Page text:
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A Montana fishing story

There are days when it feels like I’m Charlie Brown and the river is Lucy, just begging me to kick the football
Photo: Todd Tanner

There’s a river I fish on a fairly regular basis that’s less than a 10 minute drive from my front door.

While it’s relatively large — at least for a Montana trout stream — it runs warmer than our other local waters because it flows into, and then out of, a natural, un-dammed lake. Except for the cooling influence of the occasion spring or seep, the river water below the outflow is approximately the same temperature as the lake’s sun-baked surface — which means things warm up quickly in the spring and stay that way into October.

The winds of change

The new infrastructure bill could help prevent the worst climate impacts
Photo: Todd Tanner

Last week was wild. The wind screamed down from the mountains with gusts pushing 50 miles per hour and the massive spruce tree less than ten feet from our back door bent first with grace, and then, as the storm’s fury increased, with a sudden and jarring violence.

The long green limbs acted like a sail in the wind, putting immense pressure on the shallow root system, and we watched the ground on the tree’s windward side bulge up three or four inches with each house-shaking gust.

Fly fishing's lost heart

When a craft becomes an industry, something is lost
Photo: Earl Harper / Harper Studios.

A few weeks back, a friend sent me an article from Angling Trade magazine, entitled "An Influencer Rows Through It." The piece discussed the general phenomenon of the influencer in the modern business of fly fishing and, specifically, a rhetorical battle that seems to have developed around two influencers who happen to be fairly young and unapologetically female.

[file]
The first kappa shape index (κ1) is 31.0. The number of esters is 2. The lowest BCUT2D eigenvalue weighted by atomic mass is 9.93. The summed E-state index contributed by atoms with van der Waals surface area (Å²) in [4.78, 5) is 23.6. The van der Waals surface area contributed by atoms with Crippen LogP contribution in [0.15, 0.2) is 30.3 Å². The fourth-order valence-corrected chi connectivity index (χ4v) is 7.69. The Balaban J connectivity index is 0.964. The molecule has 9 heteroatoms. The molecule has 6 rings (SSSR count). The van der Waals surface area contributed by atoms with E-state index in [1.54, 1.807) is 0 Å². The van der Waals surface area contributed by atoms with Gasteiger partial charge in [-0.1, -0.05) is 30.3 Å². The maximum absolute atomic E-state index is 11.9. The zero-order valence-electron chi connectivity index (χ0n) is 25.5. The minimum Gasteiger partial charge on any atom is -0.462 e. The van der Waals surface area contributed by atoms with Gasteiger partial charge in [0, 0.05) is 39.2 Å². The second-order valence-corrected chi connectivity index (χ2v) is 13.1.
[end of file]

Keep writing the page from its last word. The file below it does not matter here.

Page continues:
Growing up on a pond

Things are different when you grow up on a pond
Photo: Clemens v. Vogelsang / cc2.0

Things are different when you grow up on a pond. The sounds of water lapping at the shore, and the melody of the birds, and the faint whisper of a breeze are always there, but they’re invisible—inaudible—residing just far enough from your conscious mind that they’re like the air you breath; vital, but forgotten and unnoticed in the moment.

One and done

My one-day career as a fishing guide
Photo: Kevin Jones / cc2.0

The novelist John Gardner posited that there are really only two stories: a man goes on a journey, or a stranger comes to town. With all due respect to Gardner’s memory, however, I’d like to add a third: The telephone rings, and you answer it.

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